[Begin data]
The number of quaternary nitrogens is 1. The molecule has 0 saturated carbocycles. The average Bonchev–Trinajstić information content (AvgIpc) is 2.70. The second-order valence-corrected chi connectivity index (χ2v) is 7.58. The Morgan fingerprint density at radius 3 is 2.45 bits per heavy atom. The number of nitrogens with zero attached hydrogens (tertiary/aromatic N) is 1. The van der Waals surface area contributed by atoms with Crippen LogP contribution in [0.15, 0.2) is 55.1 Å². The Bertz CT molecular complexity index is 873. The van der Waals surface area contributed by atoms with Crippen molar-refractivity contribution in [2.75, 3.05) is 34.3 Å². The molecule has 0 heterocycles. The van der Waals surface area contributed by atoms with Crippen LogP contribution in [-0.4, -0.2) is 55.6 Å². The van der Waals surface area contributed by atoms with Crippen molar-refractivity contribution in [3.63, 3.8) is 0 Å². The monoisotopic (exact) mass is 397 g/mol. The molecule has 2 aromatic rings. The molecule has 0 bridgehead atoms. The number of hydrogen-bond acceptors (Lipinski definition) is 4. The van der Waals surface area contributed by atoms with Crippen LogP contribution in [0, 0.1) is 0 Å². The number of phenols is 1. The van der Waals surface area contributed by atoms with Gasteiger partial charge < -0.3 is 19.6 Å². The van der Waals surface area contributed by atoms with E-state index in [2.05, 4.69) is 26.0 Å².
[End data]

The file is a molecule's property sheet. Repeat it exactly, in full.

The number of quaternary nitrogens is 1. The molecule has 0 saturated carbocycles. The average Bonchev–Trinajstić information content (AvgIpc) is 2.70. The second-order valence-corrected chi connectivity index (χ2v) is 7.58. The Morgan fingerprint density at radius 3 is 2.45 bits per heavy atom. The number of nitrogens with zero attached hydrogens (tertiary/aromatic N) is 1. The van der Waals surface area contributed by atoms with Crippen LogP contribution in [0.15, 0.2) is 55.1 Å². The Bertz CT molecular complexity index is 873. The van der Waals surface area contributed by atoms with Crippen molar-refractivity contribution in [2.75, 3.05) is 34.3 Å². The molecule has 0 heterocycles. The van der Waals surface area contributed by atoms with Crippen LogP contribution in [-0.4, -0.2) is 55.6 Å². The van der Waals surface area contributed by atoms with Crippen molar-refractivity contribution in [3.63, 3.8) is 0 Å². The monoisotopic (exact) mass is 397 g/mol. The molecule has 2 aromatic rings. The molecule has 0 bridgehead atoms. The number of hydrogen-bond acceptors (Lipinski definition) is 4. The van der Waals surface area contributed by atoms with Crippen LogP contribution in [0, 0.1) is 0 Å². The number of phenols is 1. The van der Waals surface area contributed by atoms with Gasteiger partial charge < -0.3 is 19.6 Å². The van der Waals surface area contributed by atoms with E-state index in [2.05, 4.69) is 26.0 Å².